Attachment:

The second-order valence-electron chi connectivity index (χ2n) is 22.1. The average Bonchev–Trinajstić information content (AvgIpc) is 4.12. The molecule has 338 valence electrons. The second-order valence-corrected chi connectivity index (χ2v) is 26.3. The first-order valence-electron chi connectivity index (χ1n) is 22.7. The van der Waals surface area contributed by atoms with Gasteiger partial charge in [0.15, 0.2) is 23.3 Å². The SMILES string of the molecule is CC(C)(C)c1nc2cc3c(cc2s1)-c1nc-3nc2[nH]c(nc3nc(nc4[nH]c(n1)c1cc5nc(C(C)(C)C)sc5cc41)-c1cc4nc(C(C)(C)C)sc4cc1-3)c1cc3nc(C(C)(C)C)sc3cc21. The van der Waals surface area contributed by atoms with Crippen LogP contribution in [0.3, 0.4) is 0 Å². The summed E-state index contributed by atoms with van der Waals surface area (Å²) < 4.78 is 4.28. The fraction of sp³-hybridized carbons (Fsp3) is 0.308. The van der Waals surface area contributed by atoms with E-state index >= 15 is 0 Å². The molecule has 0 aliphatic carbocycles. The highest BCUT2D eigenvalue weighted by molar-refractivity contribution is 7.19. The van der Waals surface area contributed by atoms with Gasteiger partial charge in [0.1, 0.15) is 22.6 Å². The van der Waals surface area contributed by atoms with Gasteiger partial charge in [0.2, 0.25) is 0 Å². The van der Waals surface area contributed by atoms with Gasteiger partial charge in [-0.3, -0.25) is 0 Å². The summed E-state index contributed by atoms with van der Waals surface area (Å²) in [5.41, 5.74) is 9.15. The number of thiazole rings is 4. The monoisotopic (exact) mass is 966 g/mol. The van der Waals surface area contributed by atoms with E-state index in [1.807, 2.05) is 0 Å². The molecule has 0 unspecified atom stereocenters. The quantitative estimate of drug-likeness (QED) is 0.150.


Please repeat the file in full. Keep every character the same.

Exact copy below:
The second-order valence-electron chi connectivity index (χ2n) is 22.1. The average Bonchev–Trinajstić information content (AvgIpc) is 4.12. The molecule has 338 valence electrons. The second-order valence-corrected chi connectivity index (χ2v) is 26.3. The first-order valence-electron chi connectivity index (χ1n) is 22.7. The van der Waals surface area contributed by atoms with Gasteiger partial charge in [0.15, 0.2) is 23.3 Å². The SMILES string of the molecule is CC(C)(C)c1nc2cc3c(cc2s1)-c1nc-3nc2[nH]c(nc3nc(nc4[nH]c(n1)c1cc5nc(C(C)(C)C)sc5cc41)-c1cc4nc(C(C)(C)C)sc4cc1-3)c1cc3nc(C(C)(C)C)sc3cc21. The van der Waals surface area contributed by atoms with Crippen LogP contribution in [0.3, 0.4) is 0 Å². The summed E-state index contributed by atoms with van der Waals surface area (Å²) < 4.78 is 4.28. The fraction of sp³-hybridized carbons (Fsp3) is 0.308. The van der Waals surface area contributed by atoms with E-state index >= 15 is 0 Å². The molecule has 0 aliphatic carbocycles. The highest BCUT2D eigenvalue weighted by molar-refractivity contribution is 7.19. The van der Waals surface area contributed by atoms with Gasteiger partial charge in [0.1, 0.15) is 22.6 Å². The van der Waals surface area contributed by atoms with Gasteiger partial charge in [0.2, 0.25) is 0 Å². The van der Waals surface area contributed by atoms with Gasteiger partial charge in [-0.3, -0.25) is 0 Å². The summed E-state index contributed by atoms with van der Waals surface area (Å²) in [5.41, 5.74) is 9.15. The number of thiazole rings is 4. The monoisotopic (exact) mass is 966 g/mol. The van der Waals surface area contributed by atoms with E-state index in [1.807, 2.05) is 0 Å². The molecule has 0 unspecified atom stereocenters. The quantitative estimate of drug-likeness (QED) is 0.150.